"Salvation" comes from J.A. Steel, who wrote it, directed it, acted in it, produced it, edited it, did stunts in it and was also the sword choreographer. It won't be a surprise, then, when I tell you that she was one of the first women in 1998 to train in the martial art of Muay Thai in Thailand. So, you could probably say this was a work of passion for her. The story has to do with a centuries old battle between the powers of heaven and the forces of hell colliding in a final, modern showdown... where girls swordfight.

"Black Wine" comes from writer/director Ryan Rossell, who also acts in the film. It's an indie-horror that screened at a few festivals, including the Hollywood Film Festival. Rossell wrote the script with intent to sell it, but when he gave it to his friend, Anson Scoville, to read, they decided to go out and make it instead. Scoville ended up producing it with Rossell directing and it had its premiere in 2005. "Black Wine" is about young love gone wrong... Something horrible happens before Trever, a third year law student, has a chance to propose to his longtime girlfriend, which propels them down a dark and twisted path, pitting them against each other and driving them to the point of no return. Wow, that is just vague enough for me to have to check it out...

I also quickly wanted to comment on these "Double Takes" that are coming out now, where they're packaging the original with the remake. This week they have "The Amityville Horror (1979) / The Amityville Horror (2005) (Double Take)" and "The Omen (1976) / The Omen (2006) (Double Take)". Pretty cool idea...

Sunday, June 8, 2008

Film Fest Friday - Fantasia and some other updates...

You know, we're loyal guys over here at Dead Harvey and we're always trying to help out. If we've covered a film or talked to a filmmaker, we tend to follow them to see what they're up to, check in once in a while and do what we can to support them. So, we checked in with Jason Noto, the guy behind "Butcher's Hill", to see how it was going. If you remember, they had shot a kick-ass short film that was to be entered in festivals and he planned to use that short to get financing for a feature, based on that short. Here's a link to our original post where you can read about it, check out the trailer and everything. It just screened at the Dead by Dawn festival to a packed theater and it's recently been picked up to be screened at the upcoming Fantasia festival, as well... so, this is actually going to work out as a great segue because I was planning on talking about Fantasia this week, anyhow. In any case, good work Jason and we look forward to seeing the feature...

Fantasia started in 1996 by screening Asian films and anime and they promptly expanded into genre films from around the world and, since then, have grown into one of North America's largest genre festivals, featuring many North American premeires. It's also a place where films may screen in pre-final-cut condition, just to be there, find distributors or build buzz. Unfortunately, they're no longer accepting submissions for the 2008 festival, but it's a great festival for networking and, well, just seeing some cool shit. It takes place July 3 - 21 this year and you can find more information on what it's all about at their website.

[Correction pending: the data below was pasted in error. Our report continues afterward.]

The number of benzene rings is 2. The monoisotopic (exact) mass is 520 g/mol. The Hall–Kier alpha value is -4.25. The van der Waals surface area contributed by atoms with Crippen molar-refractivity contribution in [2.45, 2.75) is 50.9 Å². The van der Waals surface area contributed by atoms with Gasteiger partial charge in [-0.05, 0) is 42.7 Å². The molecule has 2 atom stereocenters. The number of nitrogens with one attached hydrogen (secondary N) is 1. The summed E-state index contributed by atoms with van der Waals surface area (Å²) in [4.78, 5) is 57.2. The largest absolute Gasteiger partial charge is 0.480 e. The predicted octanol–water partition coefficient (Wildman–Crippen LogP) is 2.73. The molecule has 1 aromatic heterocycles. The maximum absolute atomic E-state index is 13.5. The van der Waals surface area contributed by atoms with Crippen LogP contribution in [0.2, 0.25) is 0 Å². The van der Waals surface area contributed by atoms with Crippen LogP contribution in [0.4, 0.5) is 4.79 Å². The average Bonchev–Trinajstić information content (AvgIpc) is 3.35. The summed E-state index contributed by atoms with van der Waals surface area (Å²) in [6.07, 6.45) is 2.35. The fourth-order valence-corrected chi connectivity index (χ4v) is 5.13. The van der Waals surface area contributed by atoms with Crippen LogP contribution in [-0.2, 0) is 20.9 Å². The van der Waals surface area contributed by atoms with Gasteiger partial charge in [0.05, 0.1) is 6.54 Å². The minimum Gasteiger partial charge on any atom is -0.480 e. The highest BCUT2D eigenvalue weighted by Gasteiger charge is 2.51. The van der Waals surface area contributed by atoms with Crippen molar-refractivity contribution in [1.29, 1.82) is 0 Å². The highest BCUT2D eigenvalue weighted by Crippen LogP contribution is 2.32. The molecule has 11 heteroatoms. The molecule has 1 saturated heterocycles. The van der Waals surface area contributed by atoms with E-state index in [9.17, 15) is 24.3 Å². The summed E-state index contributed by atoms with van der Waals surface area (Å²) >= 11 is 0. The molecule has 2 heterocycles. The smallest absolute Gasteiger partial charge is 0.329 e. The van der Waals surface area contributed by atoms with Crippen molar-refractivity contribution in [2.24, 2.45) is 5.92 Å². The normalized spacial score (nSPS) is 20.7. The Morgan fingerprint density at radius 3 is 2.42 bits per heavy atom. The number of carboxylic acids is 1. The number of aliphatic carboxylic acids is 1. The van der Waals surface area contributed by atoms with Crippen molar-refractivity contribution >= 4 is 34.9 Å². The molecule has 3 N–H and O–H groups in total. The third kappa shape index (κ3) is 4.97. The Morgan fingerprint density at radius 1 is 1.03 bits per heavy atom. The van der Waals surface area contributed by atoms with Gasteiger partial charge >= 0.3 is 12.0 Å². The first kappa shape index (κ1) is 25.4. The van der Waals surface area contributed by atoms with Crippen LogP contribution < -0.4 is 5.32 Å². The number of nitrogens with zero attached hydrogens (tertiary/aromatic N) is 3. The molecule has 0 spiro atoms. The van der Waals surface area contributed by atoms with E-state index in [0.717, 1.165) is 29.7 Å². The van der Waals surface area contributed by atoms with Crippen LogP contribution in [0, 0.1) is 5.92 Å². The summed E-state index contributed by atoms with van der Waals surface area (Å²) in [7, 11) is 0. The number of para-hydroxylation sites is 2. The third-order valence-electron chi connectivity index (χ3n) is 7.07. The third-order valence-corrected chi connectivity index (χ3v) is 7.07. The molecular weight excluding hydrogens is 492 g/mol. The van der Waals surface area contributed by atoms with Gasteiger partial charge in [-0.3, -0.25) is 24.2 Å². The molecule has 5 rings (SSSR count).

Also, I've got some new festivals to add to the listings and a few updates:

We've got the new dates for Shockerfest, which is entering its 4th year. It's going to be held October 3-5, 2008 at the Galaxy 12 Theatre in Riverbank, CA. They are currently accepting submissions in three genres: Horror, Sci-Fi and Fantasy and will take mini-shorts, shorts and features. Here's a link to the entry form on their site.

Not sure how this one snuck past us, but we just found out about Thriller! Chiller!, which takes place October 23rd - 26th at the Wealthy Street Theatre in Grand Rapids, MI. They are currently accepting submission, you can register through Withoutabox here. They give out awards such as: best feature, best short, best fx, best one-liner, best student film, best "thrill" and best "chill".

Lastly, because it's in the comment section, I'm going to add Sci-Fi-London, which will be taking place in April of 2009. Sorry, I just missed the last one... this is more exclusively sci-fi than it is horror, if you couldn't tell from it's name. However, sci-fi and horror are pretty closely linked, so we'll give it it's due. The festival started primarily because there wasn't anywhere for low-budget, interesting or foreign science fiction films. Its purpose is to show films that you're not likely to see in the UK at all, or that are going to be difficult to get hold of. They're not accepting submissions now, you've gotta wait until October...

Thursday, June 5, 2008


Well, it's another Dead Harvey exclusive. Brad goes out and continues his boozing ways... this time, hanging out with indie filmmaker Tom Madigan, the writer/director of "Dead Doornails". A side note here - I have to say, Brad's idea of recording these interviews and posting them as audio clips could be the best idea he's ever come up with... actually, I'm almost sure of it. This is the second one that we've done, there's more to come and they'll all be archived in our "Case Studies in Indie Horror" section along with the written case studies. Seriously, if you're thinking about making an indie film, are making an indie film or are involved in filmmaking in any regard, there's so much you can take away from these. Anyhow, check it out...